Join the conversation:

Échale! New App Keeps The Cherished Mexican 'Grito' Close At Hand

Échale! New App Keeps The Cherished Mexican 'Grito' Close At Hand

Posted by PanamericanWorld on October 02, 2015

The Mexican "grito" is not for the bashful. It is a high-pitched, sustained howl emanating from every corner of the lungs and touching the sky. Heard at family celebrations, usually to the brassy strains of mariachis, the grito is a primal shout, a cry for joy that moves the soul and rattles the spirit.

It is all that and more for Kathryn Gonzales, a 31-year-old Mexican American entrepreneur from Austin.

"The grito is very much a part of my family and my culture … It's like home," says Gonzales, who with a developer partner has created a smartphone app all about the grito. That's right, the grito, a cultural touchstone many generations over, has gone high-tech.

The Grito app debuted during Mexican Independence Day celebrations in Austin, observances which pay homage to "El Grito," Father Miguel Hidalgo's call for revolt against Spanish rule on Sept. 16, 1810, or Diez y Seis de Septiembre.

There are five gritos, or shouts, that you can play from the app and download for yourself, along with tips to help you with your very own grito.

The app contains information about the grito's origins, a few tips on how to belt one, and samples of five gritos. Gonzales' father Albert is heard on one of them. A future version of the app will contain gritos by women and allow for recording your own.

A graduate of the University of Texas, where she majored in journalism, Gonzales got the idea while at a Dia de Los Muertos celebration in West Texas attended by a mostly Anglo crowd. When the band struck up the classic ranchera "Volver, Volver," with its heart-wrenching lyrics about a man's impassioned desire to return to his former lover's arms, Gonzales felt an overwhelming urge to belt a grito, figuring no one else would.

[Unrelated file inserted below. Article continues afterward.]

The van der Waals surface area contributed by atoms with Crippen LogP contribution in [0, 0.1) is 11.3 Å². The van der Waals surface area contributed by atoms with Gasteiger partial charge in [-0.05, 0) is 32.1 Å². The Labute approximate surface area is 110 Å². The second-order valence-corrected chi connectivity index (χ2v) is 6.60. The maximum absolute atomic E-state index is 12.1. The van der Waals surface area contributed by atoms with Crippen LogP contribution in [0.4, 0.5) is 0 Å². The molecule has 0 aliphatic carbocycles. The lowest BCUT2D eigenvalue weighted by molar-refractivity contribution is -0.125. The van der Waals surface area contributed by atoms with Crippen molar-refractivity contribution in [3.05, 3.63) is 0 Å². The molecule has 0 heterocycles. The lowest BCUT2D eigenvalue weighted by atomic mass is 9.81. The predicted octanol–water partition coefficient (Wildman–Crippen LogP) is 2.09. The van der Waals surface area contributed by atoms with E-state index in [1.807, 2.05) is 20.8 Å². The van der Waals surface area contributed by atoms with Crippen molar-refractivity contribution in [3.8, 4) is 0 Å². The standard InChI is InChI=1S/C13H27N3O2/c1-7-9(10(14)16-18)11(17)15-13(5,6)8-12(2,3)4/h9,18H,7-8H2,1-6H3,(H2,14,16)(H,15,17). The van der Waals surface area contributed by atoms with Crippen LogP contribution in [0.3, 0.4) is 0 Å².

"But I didn't think I could pull it off," Gonzales told NBC News. "I wished I could pull out my phone and play a really good grito."

Gonzales, 31, decided then to create an app that honors and preserves "this piece of our culture."

"The grito," she said with a laugh, "is a means for expression beyond what I know American culture to be. This is the one thing we have of really letting our emotions out there."

The West Texas incident reminded her of the family parties of her youth while growing up in then-predominantly Chicano East Austin. Her musician father and her cousin would bring out their guitars and play Mexican songs, and the gleeful gritos would erupt like fireworks. After her grandmother died, Gonzales noticed those celebrations occurred with less frequency. She started thinking about preserving traditions.

Link To Full Article: 

Facebook comments



Monthly newsletter featuring articles hand picked by our country managers from the best content across PanamericanWorld.



Monthly newsletter featuring articles hand picked by our country managers from the best content across the Caribbean Region on PanamericanWorld.

PANAMERICANWORLD COUNTRIES